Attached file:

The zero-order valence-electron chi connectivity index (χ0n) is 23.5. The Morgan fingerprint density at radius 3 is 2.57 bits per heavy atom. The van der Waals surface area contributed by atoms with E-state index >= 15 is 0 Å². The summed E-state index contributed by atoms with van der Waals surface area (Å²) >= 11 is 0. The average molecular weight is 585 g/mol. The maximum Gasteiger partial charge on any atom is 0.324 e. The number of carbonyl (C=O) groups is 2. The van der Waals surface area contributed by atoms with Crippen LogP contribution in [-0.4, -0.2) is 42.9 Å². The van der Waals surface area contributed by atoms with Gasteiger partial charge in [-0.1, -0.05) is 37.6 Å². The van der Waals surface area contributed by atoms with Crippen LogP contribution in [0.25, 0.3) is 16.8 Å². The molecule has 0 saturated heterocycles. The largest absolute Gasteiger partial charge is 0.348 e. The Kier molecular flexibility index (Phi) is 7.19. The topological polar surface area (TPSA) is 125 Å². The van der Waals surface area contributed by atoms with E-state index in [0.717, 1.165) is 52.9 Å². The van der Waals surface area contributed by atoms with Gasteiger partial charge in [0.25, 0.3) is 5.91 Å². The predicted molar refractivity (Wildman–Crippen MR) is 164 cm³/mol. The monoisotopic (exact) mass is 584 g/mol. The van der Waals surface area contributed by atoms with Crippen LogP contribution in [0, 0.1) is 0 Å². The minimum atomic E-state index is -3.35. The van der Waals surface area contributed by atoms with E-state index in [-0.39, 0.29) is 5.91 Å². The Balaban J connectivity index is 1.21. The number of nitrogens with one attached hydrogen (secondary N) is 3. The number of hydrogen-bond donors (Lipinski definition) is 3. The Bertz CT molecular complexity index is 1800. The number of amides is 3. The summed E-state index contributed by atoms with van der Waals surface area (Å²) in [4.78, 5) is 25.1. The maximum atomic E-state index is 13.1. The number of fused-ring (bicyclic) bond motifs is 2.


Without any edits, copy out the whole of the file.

The zero-order valence-electron chi connectivity index (χ0n) is 23.5. The Morgan fingerprint density at radius 3 is 2.57 bits per heavy atom. The van der Waals surface area contributed by atoms with E-state index >= 15 is 0 Å². The summed E-state index contributed by atoms with van der Waals surface area (Å²) >= 11 is 0. The average molecular weight is 585 g/mol. The maximum Gasteiger partial charge on any atom is 0.324 e. The number of carbonyl (C=O) groups is 2. The van der Waals surface area contributed by atoms with Crippen LogP contribution in [-0.4, -0.2) is 42.9 Å². The van der Waals surface area contributed by atoms with Gasteiger partial charge in [-0.1, -0.05) is 37.6 Å². The van der Waals surface area contributed by atoms with Crippen LogP contribution in [0.25, 0.3) is 16.8 Å². The molecule has 0 saturated heterocycles. The largest absolute Gasteiger partial charge is 0.348 e. The Kier molecular flexibility index (Phi) is 7.19. The topological polar surface area (TPSA) is 125 Å². The van der Waals surface area contributed by atoms with E-state index in [0.717, 1.165) is 52.9 Å². The van der Waals surface area contributed by atoms with Gasteiger partial charge in [0.25, 0.3) is 5.91 Å². The predicted molar refractivity (Wildman–Crippen MR) is 164 cm³/mol. The monoisotopic (exact) mass is 584 g/mol. The van der Waals surface area contributed by atoms with Crippen LogP contribution in [0, 0.1) is 0 Å². The minimum atomic E-state index is -3.35. The van der Waals surface area contributed by atoms with E-state index in [-0.39, 0.29) is 5.91 Å². The Balaban J connectivity index is 1.21. The number of nitrogens with one attached hydrogen (secondary N) is 3. The number of hydrogen-bond donors (Lipinski definition) is 3. The Bertz CT molecular complexity index is 1800. The number of amides is 3. The summed E-state index contributed by atoms with van der Waals surface area (Å²) in [4.78, 5) is 25.1. The maximum atomic E-state index is 13.1. The number of fused-ring (bicyclic) bond motifs is 2.